This is an interesting chart of S&P growth - as you can see if you view by year it does vary dramatically and growth rates of > 20% are not as unusual as I thought prior to seeing it:

You’ll always have arguments for or against. For instance, stocks still look amazing value when you compare them to bonds & interest rates.

Echoing this I will add…Keep calm & carry on. If you don’t use money you might need in the short term then you really have nothing to be concerned about.

4 Likes

Thank the US Federal Reserve and the $100 billion of liquidity that they are currently injecting into the markets each month to keep everything propped up. lol

Matt

1 Like

I don’t know about you lot but I miss the volatility :man_shrugging:t3::smile: struggling to find buying opportunities here lol

1 Like

I mean, yeah. This has single-handedly pushed through new long positions for me since it became obvious it wasn’t just a repo stabilisation.

The astronomical rise in the S&P500 only just covers last years pullback though. It is not like it has risen for two successive years. The rise was really a recovery rather than a rise.

2 Likes

To me a market crash seems well overdue and when it happens I think it will be the worst in living memory.

However for this crash to happen there will need to be a trigger event. Southern Europe? German banks? Marxist politician winning a big election? Until then I think central banks will keep running QE and topping up national debt burdens.

The Fed is pumping the markets with money so that banks can have enough liquidity over night (Repo markets). The stock market is being inflated because of all this cheap money. Unfortunately, the Fed is in a difficult position, they would like to raise interest rates but doing so may cause an economic collapse in the current environment.

Because of the low interest rates debt levels are sky high, corporations have been using cheap money for buybacks. At the moment the global debt is around $253 trillion (this includes global households, governments and companies).

Can you imagine raising interest rates on that amount of debt :rofl:
So far there has not been major inflation which would force the feds hand.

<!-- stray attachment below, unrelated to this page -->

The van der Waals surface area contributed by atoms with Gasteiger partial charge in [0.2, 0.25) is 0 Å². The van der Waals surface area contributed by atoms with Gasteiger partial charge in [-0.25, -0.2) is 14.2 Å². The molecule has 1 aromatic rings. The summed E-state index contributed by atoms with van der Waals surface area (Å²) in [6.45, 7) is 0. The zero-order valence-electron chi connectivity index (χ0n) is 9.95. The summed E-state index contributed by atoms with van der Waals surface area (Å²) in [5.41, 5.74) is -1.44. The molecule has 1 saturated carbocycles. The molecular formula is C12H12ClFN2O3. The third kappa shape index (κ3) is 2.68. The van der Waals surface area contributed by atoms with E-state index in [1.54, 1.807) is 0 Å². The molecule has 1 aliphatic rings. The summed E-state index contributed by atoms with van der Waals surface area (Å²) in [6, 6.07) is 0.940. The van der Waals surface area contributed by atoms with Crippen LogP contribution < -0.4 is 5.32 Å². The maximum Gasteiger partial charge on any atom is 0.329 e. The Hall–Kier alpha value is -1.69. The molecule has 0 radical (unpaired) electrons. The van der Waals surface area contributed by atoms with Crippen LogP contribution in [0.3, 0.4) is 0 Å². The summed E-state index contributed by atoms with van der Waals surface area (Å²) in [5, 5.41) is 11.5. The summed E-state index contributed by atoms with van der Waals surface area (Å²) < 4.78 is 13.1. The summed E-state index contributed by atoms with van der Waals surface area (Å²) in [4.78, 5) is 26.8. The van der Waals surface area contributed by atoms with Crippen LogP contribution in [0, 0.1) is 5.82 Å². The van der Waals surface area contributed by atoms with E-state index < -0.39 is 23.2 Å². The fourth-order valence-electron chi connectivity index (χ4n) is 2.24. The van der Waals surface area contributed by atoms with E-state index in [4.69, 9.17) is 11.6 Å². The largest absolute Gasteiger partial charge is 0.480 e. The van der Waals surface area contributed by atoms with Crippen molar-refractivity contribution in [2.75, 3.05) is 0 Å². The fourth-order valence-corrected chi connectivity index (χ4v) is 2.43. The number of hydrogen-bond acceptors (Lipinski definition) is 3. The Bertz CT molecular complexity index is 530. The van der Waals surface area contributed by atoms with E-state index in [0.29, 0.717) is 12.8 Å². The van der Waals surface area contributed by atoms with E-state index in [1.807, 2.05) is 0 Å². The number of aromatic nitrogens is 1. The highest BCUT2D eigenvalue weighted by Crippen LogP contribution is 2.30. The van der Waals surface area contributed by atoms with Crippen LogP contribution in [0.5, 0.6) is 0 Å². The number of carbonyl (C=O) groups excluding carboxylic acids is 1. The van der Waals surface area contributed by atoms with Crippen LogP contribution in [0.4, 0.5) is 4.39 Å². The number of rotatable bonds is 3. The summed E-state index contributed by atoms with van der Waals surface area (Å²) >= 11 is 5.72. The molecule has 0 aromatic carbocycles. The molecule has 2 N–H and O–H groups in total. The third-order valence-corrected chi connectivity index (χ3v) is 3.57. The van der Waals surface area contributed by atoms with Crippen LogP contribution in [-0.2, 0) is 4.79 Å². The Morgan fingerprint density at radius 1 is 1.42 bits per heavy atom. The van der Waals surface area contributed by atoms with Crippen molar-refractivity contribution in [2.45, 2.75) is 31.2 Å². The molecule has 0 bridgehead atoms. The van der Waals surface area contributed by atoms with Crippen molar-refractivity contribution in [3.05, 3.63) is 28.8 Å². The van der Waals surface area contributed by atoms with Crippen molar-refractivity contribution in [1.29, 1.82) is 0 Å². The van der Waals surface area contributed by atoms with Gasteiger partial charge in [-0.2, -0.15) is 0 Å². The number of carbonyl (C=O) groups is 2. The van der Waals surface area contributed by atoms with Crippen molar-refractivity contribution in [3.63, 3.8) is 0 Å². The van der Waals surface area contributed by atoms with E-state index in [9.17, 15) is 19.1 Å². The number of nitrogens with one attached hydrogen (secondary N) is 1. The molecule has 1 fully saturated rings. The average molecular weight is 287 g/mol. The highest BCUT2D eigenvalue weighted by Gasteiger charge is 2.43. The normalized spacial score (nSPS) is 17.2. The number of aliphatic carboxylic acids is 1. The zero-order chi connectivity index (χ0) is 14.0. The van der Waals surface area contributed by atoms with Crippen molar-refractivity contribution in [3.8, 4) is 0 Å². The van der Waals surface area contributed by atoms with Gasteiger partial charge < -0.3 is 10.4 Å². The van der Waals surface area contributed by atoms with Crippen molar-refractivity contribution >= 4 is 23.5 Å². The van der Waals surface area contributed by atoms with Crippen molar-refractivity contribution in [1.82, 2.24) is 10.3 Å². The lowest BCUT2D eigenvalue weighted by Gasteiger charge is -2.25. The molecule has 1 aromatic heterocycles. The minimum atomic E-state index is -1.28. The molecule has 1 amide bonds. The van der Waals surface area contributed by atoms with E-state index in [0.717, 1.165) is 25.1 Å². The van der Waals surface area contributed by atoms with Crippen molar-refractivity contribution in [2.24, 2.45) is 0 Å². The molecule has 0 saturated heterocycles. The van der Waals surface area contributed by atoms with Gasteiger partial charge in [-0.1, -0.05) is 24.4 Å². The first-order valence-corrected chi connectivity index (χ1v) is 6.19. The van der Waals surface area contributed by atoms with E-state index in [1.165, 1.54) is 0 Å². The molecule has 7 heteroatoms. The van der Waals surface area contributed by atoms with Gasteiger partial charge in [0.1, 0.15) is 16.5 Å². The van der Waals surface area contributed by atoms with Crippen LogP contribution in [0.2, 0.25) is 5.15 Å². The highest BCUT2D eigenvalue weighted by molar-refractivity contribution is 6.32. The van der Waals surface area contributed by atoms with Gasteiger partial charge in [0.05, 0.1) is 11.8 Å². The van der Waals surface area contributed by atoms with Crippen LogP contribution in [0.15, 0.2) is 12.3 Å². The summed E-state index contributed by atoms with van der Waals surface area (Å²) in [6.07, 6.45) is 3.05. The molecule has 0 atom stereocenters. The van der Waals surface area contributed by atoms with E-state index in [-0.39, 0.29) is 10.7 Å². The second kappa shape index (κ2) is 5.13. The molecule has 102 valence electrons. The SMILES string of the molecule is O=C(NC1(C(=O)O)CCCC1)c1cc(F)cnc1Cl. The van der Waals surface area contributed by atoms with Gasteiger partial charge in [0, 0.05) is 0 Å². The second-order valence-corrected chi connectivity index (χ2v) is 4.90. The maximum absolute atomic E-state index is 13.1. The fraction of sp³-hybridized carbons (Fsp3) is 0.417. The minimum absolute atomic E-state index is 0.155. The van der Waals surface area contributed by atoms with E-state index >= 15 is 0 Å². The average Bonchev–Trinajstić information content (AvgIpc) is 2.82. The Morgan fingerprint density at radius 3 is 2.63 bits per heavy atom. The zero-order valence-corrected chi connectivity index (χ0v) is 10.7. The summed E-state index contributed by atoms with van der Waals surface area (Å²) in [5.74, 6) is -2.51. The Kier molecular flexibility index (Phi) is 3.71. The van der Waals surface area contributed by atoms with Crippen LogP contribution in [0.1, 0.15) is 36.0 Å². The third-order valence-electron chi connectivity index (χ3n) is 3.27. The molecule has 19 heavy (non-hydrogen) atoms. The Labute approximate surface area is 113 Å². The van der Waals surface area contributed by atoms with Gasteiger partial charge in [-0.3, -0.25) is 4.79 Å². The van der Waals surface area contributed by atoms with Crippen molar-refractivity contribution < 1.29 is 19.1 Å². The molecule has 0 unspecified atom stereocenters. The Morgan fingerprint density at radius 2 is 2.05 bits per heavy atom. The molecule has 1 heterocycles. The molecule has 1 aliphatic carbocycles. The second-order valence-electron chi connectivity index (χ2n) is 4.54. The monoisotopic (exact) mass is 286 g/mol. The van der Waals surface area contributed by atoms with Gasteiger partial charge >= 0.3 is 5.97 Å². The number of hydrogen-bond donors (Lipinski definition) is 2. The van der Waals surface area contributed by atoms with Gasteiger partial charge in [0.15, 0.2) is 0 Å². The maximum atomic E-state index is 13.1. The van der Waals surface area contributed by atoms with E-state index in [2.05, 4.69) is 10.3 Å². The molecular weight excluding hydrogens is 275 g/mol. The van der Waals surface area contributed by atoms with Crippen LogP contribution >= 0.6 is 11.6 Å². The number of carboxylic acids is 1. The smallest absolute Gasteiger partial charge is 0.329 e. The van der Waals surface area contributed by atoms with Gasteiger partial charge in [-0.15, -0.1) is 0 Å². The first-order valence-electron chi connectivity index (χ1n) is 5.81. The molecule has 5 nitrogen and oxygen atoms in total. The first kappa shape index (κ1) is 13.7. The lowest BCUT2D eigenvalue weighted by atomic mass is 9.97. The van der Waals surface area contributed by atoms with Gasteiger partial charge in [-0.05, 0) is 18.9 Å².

I am in stocks that I feel limit my risk, they will still go down if this bubble bursts but they won’t go to 0.
Also, I am long on gold and I have set up some orders to short the market if this bubble bursts which will trigger them.

Till then the party keeps going to infinity and beyond.

3 Likes

For the S&P, from the peak in September 2018 until today, we are up around 12%.

https://www.guggenheiminvestments.com/putting-pullbacks-in-perspective

So the saying goes “Don’t fight the fed” :sweat_smile:

I find these weekly Refinitiv videos quite a good way to get a view on what people think is currently going on in the markets, https://youtu.be/JywRcQeyOuM

Matt

1 Like

I think there is a very simple way to look at this. The market is the market and if you invest for the long term, history shows, you should make a return on your investment. Trying to wait until drops in the market or avoiding investing due to the prices appearing inflated will just hinder future investment progression as you will never successfull (over a long term) time the market.

As Nick Murray said, “Timing the market is a fool’s game, whereas time in the market is your greatest natural advantage.”

1 Like

I think the dont time the market quotables should be seen as applicable to those who attempt to predict short term movements. I think making a decision to hold off investing when something is at 25xP/E because you dont think 25xp/e with little growth is a good deal is not timing the market.

3 Likes